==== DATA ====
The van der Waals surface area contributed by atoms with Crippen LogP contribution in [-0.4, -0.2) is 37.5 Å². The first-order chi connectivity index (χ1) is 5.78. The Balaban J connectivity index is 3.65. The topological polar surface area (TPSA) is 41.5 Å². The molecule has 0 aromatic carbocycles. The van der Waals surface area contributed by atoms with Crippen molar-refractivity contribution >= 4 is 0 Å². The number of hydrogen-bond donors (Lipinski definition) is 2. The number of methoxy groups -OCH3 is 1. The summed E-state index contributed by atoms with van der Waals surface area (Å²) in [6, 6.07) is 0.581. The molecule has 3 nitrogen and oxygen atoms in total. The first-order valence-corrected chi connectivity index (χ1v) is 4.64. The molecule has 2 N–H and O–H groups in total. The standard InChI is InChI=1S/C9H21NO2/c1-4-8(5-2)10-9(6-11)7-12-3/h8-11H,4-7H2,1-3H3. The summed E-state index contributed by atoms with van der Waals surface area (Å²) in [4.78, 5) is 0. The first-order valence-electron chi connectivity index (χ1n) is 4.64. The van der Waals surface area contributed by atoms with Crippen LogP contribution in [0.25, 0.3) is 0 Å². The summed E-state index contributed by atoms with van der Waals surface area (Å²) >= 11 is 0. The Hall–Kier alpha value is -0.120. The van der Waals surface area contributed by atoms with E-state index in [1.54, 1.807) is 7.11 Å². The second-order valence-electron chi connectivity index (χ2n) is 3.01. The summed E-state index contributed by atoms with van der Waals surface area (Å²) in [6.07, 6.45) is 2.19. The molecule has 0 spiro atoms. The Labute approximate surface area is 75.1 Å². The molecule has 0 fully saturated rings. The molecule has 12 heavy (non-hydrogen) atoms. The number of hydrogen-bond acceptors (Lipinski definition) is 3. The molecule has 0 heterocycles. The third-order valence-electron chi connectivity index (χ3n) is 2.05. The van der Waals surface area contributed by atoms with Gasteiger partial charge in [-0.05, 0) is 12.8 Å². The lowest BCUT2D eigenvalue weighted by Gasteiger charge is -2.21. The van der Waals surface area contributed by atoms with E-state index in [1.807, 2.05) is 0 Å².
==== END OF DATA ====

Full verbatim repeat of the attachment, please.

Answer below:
The van der Waals surface area contributed by atoms with Crippen LogP contribution in [-0.4, -0.2) is 37.5 Å². The first-order chi connectivity index (χ1) is 5.78. The Balaban J connectivity index is 3.65. The topological polar surface area (TPSA) is 41.5 Å². The molecule has 0 aromatic carbocycles. The van der Waals surface area contributed by atoms with Crippen molar-refractivity contribution >= 4 is 0 Å². The number of hydrogen-bond donors (Lipinski definition) is 2. The number of methoxy groups -OCH3 is 1. The summed E-state index contributed by atoms with van der Waals surface area (Å²) in [6, 6.07) is 0.581. The molecule has 3 nitrogen and oxygen atoms in total. The first-order valence-corrected chi connectivity index (χ1v) is 4.64. The molecule has 2 N–H and O–H groups in total. The standard InChI is InChI=1S/C9H21NO2/c1-4-8(5-2)10-9(6-11)7-12-3/h8-11H,4-7H2,1-3H3. The summed E-state index contributed by atoms with van der Waals surface area (Å²) in [4.78, 5) is 0. The first-order valence-electron chi connectivity index (χ1n) is 4.64. The van der Waals surface area contributed by atoms with Crippen LogP contribution in [0.25, 0.3) is 0 Å². The summed E-state index contributed by atoms with van der Waals surface area (Å²) >= 11 is 0. The Hall–Kier alpha value is -0.120. The van der Waals surface area contributed by atoms with E-state index in [1.54, 1.807) is 7.11 Å². The second-order valence-electron chi connectivity index (χ2n) is 3.01. The summed E-state index contributed by atoms with van der Waals surface area (Å²) in [6.07, 6.45) is 2.19. The molecule has 0 spiro atoms. The Labute approximate surface area is 75.1 Å². The molecule has 0 fully saturated rings. The molecule has 12 heavy (non-hydrogen) atoms. The number of hydrogen-bond acceptors (Lipinski definition) is 3. The molecule has 0 heterocycles. The third-order valence-electron chi connectivity index (χ3n) is 2.05. The van der Waals surface area contributed by atoms with Gasteiger partial charge in [-0.05, 0) is 12.8 Å². The lowest BCUT2D eigenvalue weighted by Gasteiger charge is -2.21. The van der Waals surface area contributed by atoms with E-state index in [1.807, 2.05) is 0 Å².